SCR Feature — alice
English, 198 pages
Springer; 1 edition (Jul 1 2007)
Henry Stapp is well known for his complex theoretical discourses on the nature of the mind and brain. A distinguished quantum physicist at Lawrence Berkeley National Laboratory, Stapp has been exploring these topics for over 50 years. The Mindful Universe represents the latest effort in his ongoing crusade to convince the cognitive and neurosciences that the transition away from classical physics and towards quantum theory is long overdue. Stapp’s core argument is that cognitive and brain scientists are stuck in a paradigm of classical physics which is outdated and inaccurate. The text is carefully crafted to make his point from several complimentary directions, as well as to briefly refute other contemporary theorists who advocate alternative positions. While Stapp considers this a book for the lay reader, it is definitely not mass market material. There are far fewer equations than in many of his other writings, but any serious reader will find a basic understanding of contemporary consciousness and quantum theory helpful before picking up this text. The book opens with chapters presenting the core tenets from the Copenhagen and von Neumann interpretations of quantum theory, often in the words of their founders along with commentary from Stapp. His wider view of quantum theory is summed up well by the following passage:
The original form of quantum theory is subjective, in the sense that it is forthrightly about relationships among conscious human experiences, and it expressly recommends to scientists that they resist the temptation to try to understand the reality responsible for the correlations between our experiences that the theory correctly describes. (p. 11)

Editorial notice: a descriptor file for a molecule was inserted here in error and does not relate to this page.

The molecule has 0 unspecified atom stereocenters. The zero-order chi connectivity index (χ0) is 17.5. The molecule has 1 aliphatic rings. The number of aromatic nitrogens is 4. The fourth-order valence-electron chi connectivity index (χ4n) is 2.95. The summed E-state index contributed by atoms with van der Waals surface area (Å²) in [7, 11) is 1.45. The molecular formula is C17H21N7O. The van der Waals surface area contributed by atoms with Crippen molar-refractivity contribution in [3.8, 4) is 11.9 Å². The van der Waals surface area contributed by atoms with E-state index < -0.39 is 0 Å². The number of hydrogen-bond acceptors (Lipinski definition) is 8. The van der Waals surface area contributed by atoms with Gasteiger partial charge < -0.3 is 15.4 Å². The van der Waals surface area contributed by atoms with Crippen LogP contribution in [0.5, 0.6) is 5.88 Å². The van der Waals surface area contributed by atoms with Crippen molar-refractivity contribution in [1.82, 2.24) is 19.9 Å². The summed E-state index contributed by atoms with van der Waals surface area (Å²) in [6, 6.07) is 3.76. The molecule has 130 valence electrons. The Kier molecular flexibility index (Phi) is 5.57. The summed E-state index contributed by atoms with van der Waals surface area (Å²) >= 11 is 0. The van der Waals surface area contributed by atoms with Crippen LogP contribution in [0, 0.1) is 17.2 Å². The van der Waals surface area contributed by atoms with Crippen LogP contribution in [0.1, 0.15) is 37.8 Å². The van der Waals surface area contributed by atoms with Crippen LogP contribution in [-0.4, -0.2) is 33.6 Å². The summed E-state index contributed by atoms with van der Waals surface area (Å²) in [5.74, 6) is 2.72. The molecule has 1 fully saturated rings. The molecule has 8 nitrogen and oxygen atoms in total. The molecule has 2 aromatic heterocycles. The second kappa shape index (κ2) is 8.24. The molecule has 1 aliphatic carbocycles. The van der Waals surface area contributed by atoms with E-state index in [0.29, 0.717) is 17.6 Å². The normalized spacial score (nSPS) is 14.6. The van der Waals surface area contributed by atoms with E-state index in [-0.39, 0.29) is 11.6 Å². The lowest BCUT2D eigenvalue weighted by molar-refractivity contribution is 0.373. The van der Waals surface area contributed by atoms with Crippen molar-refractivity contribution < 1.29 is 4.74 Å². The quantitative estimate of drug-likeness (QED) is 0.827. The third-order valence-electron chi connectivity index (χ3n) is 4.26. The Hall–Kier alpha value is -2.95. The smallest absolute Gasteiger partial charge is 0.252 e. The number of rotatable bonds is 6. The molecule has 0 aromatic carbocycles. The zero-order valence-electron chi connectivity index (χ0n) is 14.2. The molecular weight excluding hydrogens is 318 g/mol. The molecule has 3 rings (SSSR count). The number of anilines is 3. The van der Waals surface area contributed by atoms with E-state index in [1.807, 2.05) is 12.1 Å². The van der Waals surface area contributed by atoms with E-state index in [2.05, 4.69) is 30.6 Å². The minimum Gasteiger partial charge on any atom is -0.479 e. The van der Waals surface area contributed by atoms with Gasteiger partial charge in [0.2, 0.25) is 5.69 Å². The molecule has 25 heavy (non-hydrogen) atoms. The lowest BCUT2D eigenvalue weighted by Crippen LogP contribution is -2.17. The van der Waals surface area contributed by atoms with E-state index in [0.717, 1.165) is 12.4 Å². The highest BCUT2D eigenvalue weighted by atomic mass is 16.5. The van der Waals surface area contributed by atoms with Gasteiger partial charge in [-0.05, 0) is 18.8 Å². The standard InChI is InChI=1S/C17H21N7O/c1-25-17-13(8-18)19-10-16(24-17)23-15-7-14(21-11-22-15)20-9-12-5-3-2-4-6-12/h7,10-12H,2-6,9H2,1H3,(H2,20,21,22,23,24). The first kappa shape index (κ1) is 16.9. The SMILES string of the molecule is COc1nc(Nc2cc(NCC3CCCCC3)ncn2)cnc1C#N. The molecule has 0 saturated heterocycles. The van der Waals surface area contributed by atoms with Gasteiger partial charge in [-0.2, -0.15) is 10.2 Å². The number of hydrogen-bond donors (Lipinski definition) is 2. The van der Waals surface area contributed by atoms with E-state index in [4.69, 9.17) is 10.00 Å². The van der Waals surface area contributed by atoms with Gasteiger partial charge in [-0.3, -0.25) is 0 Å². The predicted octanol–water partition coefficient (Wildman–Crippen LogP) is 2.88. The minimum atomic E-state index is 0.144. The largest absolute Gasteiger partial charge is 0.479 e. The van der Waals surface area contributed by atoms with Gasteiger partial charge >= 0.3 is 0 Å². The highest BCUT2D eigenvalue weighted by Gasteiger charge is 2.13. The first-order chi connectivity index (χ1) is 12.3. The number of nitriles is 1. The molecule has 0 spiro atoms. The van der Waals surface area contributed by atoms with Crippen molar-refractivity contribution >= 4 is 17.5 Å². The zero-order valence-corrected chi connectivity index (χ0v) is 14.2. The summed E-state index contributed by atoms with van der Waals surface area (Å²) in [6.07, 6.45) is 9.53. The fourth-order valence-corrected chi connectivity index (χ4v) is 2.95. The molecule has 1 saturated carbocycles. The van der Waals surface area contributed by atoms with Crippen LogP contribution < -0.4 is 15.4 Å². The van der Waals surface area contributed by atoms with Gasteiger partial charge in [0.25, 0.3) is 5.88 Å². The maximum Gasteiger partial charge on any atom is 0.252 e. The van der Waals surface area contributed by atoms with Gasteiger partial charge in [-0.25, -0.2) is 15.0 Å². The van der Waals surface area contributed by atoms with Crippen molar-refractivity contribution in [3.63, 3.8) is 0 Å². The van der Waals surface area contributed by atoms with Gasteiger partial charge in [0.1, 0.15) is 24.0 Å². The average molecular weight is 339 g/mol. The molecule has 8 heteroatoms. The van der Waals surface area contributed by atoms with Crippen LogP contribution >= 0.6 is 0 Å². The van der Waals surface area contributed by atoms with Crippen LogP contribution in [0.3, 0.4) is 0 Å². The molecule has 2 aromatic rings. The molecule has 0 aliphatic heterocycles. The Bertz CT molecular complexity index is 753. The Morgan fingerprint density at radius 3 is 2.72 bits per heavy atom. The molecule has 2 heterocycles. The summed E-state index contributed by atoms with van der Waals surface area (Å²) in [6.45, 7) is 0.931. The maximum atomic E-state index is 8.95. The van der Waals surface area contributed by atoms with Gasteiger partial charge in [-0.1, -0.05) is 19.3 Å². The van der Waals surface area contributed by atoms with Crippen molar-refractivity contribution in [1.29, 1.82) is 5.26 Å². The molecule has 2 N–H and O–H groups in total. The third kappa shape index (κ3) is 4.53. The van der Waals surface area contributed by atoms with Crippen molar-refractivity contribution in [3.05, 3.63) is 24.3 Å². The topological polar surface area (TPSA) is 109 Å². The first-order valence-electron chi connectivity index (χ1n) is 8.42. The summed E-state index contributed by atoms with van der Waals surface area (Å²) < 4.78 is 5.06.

In these opening chapters he diligently works to establish the case that most of these powerful thinkers strongly believed in a causal gap within quantum theory that makes it an open system into which free choice can enter. Citing the fact that “purposeful action by a human agent has two aspects” (p. 23) he draws heavily on theories involving “…the interplay between the psychologically and physically described components of mind-brain dynamics, as it is understood within the orthodox (von Neumann-Heisenberg) quantum framework” (p. 15). Intentional actions are central to this overall view. Stapp draws on and extends von Neumann’s process 1 and 2 theories in this area, adding a process 0 (formerly referred to as process 4) to represent the process which determines the free choice on the part of the experimenter, noting:
It is the absence from orthodox quantum theory of any description on the workings of process zero that constitutes the causal gap in contemporary orthodox physical theory. It is this ‘latitude’ offered by the quantum formalism, in connection with the “freedom of experimentation” (Bohr 1958, p. 73), that blocks the causal closure of the physical. (p.24)